The Refugee Crisis is a Feminist Issue
by Precious Kennedy-Hamilton, YWA Advance Delegate 2016
In a country consumed by Brexit, a new Prime Minister and the US elections, Europe’s Refugee Crisis has been somewhat put to one side, however the dismantling of the Calais ‘Jungle’ Camp has put the discussion back onto the front pages. We’ve seen pictures of coaches removing refugees, and children being welcomed to Britain, yet the issues they have faced on their journey remain underreported and misunderstood. In addition, when humanitarian crises of this sort occur, it is especially women who are all too often left behind.
And whilst the Refugee Crisis is used as political weaponry, its status – not only as a humanitarian disaster, but an issue to be addressed from a feminist perspective – is ignored. At every step of a female refugee’s journey, including her asylum application in the UK, she is at heightened risk; there is a dire need for society to act on its collective duty to prevent her from the threat of assault, harassment and trafficking.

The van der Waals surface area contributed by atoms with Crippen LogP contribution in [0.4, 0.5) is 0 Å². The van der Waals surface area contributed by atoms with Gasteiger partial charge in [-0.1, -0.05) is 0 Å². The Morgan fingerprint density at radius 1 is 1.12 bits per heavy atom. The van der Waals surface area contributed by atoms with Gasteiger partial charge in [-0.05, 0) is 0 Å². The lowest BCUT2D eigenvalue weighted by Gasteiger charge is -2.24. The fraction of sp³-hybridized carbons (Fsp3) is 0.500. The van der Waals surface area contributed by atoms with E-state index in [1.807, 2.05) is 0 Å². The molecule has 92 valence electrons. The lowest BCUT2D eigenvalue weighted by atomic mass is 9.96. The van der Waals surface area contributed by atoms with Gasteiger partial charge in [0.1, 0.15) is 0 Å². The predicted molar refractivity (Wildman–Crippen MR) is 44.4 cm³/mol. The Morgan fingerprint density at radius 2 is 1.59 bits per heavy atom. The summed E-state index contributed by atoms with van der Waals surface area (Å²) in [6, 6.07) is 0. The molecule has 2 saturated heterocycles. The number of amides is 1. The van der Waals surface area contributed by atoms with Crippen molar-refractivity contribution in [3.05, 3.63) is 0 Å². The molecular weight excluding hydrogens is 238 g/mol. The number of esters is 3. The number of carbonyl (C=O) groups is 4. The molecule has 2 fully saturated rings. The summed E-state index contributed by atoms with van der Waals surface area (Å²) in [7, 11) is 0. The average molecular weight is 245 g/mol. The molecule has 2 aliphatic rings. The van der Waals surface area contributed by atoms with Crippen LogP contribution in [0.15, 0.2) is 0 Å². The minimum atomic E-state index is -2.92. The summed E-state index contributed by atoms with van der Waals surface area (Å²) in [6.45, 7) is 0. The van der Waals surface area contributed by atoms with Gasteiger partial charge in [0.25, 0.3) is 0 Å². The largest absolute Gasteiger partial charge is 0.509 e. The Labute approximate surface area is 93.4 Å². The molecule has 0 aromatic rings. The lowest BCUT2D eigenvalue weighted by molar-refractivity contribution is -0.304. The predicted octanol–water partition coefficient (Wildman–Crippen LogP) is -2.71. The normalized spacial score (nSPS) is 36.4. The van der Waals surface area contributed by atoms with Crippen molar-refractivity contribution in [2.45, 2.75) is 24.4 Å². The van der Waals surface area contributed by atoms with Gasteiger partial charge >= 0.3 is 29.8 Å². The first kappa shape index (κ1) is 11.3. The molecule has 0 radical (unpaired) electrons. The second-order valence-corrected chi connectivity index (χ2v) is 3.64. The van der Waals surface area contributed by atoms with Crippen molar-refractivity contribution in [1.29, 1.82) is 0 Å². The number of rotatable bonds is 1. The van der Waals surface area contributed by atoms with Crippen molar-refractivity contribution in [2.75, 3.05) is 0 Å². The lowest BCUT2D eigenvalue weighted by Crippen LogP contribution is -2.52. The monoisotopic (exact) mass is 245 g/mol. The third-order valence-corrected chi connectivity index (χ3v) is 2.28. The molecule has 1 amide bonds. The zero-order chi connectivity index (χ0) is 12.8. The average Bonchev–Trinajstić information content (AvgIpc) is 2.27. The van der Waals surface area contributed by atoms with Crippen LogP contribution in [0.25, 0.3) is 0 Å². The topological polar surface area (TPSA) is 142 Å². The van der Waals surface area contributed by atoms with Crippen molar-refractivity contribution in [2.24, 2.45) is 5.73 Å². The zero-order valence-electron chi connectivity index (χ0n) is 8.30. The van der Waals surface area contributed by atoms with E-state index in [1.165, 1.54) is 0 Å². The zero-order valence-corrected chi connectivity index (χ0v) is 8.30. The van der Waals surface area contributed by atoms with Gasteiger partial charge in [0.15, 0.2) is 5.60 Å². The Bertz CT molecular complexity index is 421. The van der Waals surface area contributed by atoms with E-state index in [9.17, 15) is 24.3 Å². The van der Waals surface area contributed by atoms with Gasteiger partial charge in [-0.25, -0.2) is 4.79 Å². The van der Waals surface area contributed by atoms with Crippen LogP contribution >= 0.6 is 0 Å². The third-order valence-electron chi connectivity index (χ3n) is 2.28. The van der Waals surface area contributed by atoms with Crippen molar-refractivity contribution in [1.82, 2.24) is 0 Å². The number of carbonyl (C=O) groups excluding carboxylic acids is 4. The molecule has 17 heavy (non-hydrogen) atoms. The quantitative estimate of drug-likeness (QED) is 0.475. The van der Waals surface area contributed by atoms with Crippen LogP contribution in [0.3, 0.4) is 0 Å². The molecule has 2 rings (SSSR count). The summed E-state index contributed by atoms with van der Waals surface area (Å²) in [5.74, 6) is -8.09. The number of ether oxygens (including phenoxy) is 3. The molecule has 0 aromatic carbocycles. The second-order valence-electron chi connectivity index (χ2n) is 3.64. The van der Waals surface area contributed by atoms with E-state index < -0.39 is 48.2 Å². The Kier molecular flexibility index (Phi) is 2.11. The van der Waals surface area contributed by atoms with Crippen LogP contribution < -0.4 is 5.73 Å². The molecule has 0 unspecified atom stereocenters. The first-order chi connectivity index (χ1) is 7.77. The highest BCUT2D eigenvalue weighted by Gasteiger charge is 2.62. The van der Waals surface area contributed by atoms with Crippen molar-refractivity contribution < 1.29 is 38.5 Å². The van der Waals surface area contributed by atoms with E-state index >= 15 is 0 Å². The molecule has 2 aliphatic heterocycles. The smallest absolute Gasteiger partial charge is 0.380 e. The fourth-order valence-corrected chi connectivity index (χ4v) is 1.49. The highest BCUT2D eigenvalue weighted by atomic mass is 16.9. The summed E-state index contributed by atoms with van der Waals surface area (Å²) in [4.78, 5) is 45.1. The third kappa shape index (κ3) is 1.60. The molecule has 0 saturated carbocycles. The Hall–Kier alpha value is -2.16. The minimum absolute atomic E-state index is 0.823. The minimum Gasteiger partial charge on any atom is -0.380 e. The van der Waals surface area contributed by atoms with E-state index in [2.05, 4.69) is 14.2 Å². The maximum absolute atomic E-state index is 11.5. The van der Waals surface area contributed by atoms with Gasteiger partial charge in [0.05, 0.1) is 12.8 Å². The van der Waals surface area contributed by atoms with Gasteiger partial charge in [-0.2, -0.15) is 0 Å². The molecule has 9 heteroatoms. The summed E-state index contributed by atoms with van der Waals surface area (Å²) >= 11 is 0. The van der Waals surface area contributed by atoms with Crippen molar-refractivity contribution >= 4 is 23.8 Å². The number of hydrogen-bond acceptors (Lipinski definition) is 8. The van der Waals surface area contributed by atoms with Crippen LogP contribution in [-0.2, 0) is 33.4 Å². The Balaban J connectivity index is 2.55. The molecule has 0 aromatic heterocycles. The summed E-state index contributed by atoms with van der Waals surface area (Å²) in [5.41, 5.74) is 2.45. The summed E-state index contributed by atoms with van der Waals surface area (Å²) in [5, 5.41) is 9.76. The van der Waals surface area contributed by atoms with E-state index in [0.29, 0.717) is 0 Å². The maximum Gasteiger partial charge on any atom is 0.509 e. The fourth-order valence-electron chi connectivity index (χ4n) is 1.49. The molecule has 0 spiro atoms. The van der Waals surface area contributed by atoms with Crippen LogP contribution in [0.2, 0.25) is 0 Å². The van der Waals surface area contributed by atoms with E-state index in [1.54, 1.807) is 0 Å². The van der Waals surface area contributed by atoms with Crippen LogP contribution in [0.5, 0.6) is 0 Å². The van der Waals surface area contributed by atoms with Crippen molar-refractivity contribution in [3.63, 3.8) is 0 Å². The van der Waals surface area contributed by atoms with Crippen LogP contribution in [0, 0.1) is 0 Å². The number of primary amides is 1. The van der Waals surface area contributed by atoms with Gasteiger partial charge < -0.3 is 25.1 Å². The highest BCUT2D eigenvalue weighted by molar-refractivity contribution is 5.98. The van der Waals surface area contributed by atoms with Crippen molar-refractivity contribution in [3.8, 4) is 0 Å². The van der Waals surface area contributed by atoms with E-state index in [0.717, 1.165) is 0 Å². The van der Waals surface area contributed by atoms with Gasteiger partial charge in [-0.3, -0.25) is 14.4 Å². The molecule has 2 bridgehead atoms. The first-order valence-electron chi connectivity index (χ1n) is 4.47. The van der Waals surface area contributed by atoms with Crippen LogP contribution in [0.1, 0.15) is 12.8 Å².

Tirana Hassan, speaking for Amnesty International, described how it is ‘shameful’ that women from ‘some of the most dangerous areas of the world’ are put at risk whilst in Europe. Currently, this issue is highly prevalent amongst women fleeing Syria and Iraq by travelling through Europe, where Amnesty found that women felt under threat in transit areas due to a lack of basic protections. Earlier this year it was discussed at the EU Women in Parliament’s Summit that separate toilet facilities and sleeping areas – some of the most basic ways to reduce sexual violence – were not being provided for women.